Why is the Earth's surface flat and not a sphere shape?" asked a young writer at the Vernon Area Library District's "Write Away!" program.
Around the world, from the beginning of time, people have tried to imagine what the Earth looked like.
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Check it outThe Vernon Area Library in Lincolnshire suggests these titles on the Earth:
• "Earth" by Isaac Asimov
• "Earth and Its Moon" by Chris Oxlade
• "Incredible Earth" published by PlayBac
• "Landforms: The Ever-changing Earth" by Emily Sohn
• "eGuides: Earth" published by DK
• "The Lithosphere: Earth's Crust" by Gregory Vogt
Without being able to see the entire thing, it was almost impossible to imagine what type of object everyone was perched on.
Could it be a flat disc floating in water? Or an oval encased in a dome? And what about the sun -- why does it always rise in the east and set in the west? Why do the constellations in the night sky shift predictably as the seasons change?
We now know the Earth actually is a sphere, a round globe floating in space. So why doesn't it look like that to us? Why does the ground looking out as far as the horizon look flat?
"The explanation is that the Earth is very large, and so the amount of curving is very small over short distances," said Geza Gyuk, Adler Planetarium director of astronomy. "Add in the fact the Earth is so bumpy and you'll never notice the curving."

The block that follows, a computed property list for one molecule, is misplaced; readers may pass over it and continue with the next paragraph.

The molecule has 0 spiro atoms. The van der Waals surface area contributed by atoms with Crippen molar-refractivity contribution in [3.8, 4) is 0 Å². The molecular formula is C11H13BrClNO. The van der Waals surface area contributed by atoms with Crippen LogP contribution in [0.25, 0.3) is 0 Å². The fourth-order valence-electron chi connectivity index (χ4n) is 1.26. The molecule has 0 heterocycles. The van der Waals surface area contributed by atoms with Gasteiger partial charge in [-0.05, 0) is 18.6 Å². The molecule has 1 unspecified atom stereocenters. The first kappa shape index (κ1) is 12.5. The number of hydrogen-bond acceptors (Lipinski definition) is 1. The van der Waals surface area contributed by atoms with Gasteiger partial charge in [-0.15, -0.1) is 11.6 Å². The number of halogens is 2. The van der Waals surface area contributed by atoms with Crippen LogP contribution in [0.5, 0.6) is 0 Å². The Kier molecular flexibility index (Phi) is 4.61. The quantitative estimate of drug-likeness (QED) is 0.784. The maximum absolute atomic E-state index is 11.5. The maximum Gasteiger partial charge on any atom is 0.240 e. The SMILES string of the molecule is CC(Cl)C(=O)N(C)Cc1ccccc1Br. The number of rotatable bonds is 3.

Have you ever watched something travel off into the distance, like a car or a ship? When it starts off, it seems very large, and as it ventures farther away it becomes much smaller. Instead of just getting smaller, objects also eventually disappear under the horizon.
If the Earth really were flat, that car or ship would appear as an ever smaller spot off in the distant vista, but it would never disappear entirely.
Observing that the sun and the moon are round, about 2,500 years ago Greek philosopher Anaximander figured the Earth must also be round.
Gyuk described why our eyes can't tell us the Earth actually curves.
"Let's imagine for a moment that the Earth were completely smooth. If you then stood in the middle of a large field, say a mile in radius, then the amount the edge of the field would curve down compared to a flat Earth would only be about eight inches. That would be very difficult to notice given that the Earth is actually quite bumpy.
"And how frequently does one have a smooth, uninterrupted mile to look over without a building or tree or something blocking one's sight? Over a half mile distance the curving is only two inches."
Other philosophers, mathematicians and astronomers from various cultures thought about this same question over time.
The Earth is not yet old enough to have a completely smooth surface since shifting of the Earth's crust and volcanic forces are constantly crafting new hills and mountains. Venus has a smoother surface with some volcanoes and chasms.
To learn more about our universe, visit the Adler Planetarium in Chicago. Find out more at www.adlerplanetarium.org.